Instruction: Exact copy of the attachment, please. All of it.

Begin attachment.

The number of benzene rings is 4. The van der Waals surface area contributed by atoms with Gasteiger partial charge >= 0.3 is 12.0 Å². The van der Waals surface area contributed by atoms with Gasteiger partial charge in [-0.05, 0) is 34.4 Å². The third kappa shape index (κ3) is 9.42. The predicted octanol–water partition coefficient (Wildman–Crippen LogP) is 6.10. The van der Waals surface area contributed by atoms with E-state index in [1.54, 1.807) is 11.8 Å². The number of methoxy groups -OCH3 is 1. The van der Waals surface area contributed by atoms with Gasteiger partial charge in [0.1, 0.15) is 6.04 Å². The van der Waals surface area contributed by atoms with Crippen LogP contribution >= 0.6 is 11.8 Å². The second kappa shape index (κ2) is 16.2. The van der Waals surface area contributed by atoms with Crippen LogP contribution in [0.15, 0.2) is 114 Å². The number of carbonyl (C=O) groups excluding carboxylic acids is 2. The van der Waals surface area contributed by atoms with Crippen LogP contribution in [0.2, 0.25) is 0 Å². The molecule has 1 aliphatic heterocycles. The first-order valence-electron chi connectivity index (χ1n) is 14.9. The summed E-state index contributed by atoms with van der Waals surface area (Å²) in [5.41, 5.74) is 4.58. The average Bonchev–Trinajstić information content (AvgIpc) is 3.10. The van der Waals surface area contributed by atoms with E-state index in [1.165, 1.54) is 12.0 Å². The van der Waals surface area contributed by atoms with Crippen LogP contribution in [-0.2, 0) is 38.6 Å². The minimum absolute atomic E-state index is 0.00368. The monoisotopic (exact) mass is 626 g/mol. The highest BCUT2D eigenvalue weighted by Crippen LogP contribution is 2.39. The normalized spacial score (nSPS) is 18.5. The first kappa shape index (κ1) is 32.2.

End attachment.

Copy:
The number of benzene rings is 4. The van der Waals surface area contributed by atoms with Gasteiger partial charge >= 0.3 is 12.0 Å². The van der Waals surface area contributed by atoms with Gasteiger partial charge in [-0.05, 0) is 34.4 Å². The third kappa shape index (κ3) is 9.42. The predicted octanol–water partition coefficient (Wildman–Crippen LogP) is 6.10. The van der Waals surface area contributed by atoms with E-state index in [1.54, 1.807) is 11.8 Å². The number of methoxy groups -OCH3 is 1. The van der Waals surface area contributed by atoms with Gasteiger partial charge in [0.1, 0.15) is 6.04 Å². The van der Waals surface area contributed by atoms with Crippen LogP contribution >= 0.6 is 11.8 Å². The second kappa shape index (κ2) is 16.2. The van der Waals surface area contributed by atoms with Crippen LogP contribution in [0.15, 0.2) is 114 Å². The number of carbonyl (C=O) groups excluding carboxylic acids is 2. The van der Waals surface area contributed by atoms with Crippen LogP contribution in [0.2, 0.25) is 0 Å². The molecule has 1 aliphatic heterocycles. The first-order valence-electron chi connectivity index (χ1n) is 14.9. The summed E-state index contributed by atoms with van der Waals surface area (Å²) in [5.41, 5.74) is 4.58. The average Bonchev–Trinajstić information content (AvgIpc) is 3.10. The van der Waals surface area contributed by atoms with E-state index in [1.165, 1.54) is 12.0 Å². The van der Waals surface area contributed by atoms with Crippen LogP contribution in [-0.2, 0) is 38.6 Å². The minimum absolute atomic E-state index is 0.00368. The monoisotopic (exact) mass is 626 g/mol. The highest BCUT2D eigenvalue weighted by Crippen LogP contribution is 2.39. The normalized spacial score (nSPS) is 18.5. The first kappa shape index (κ1) is 32.2.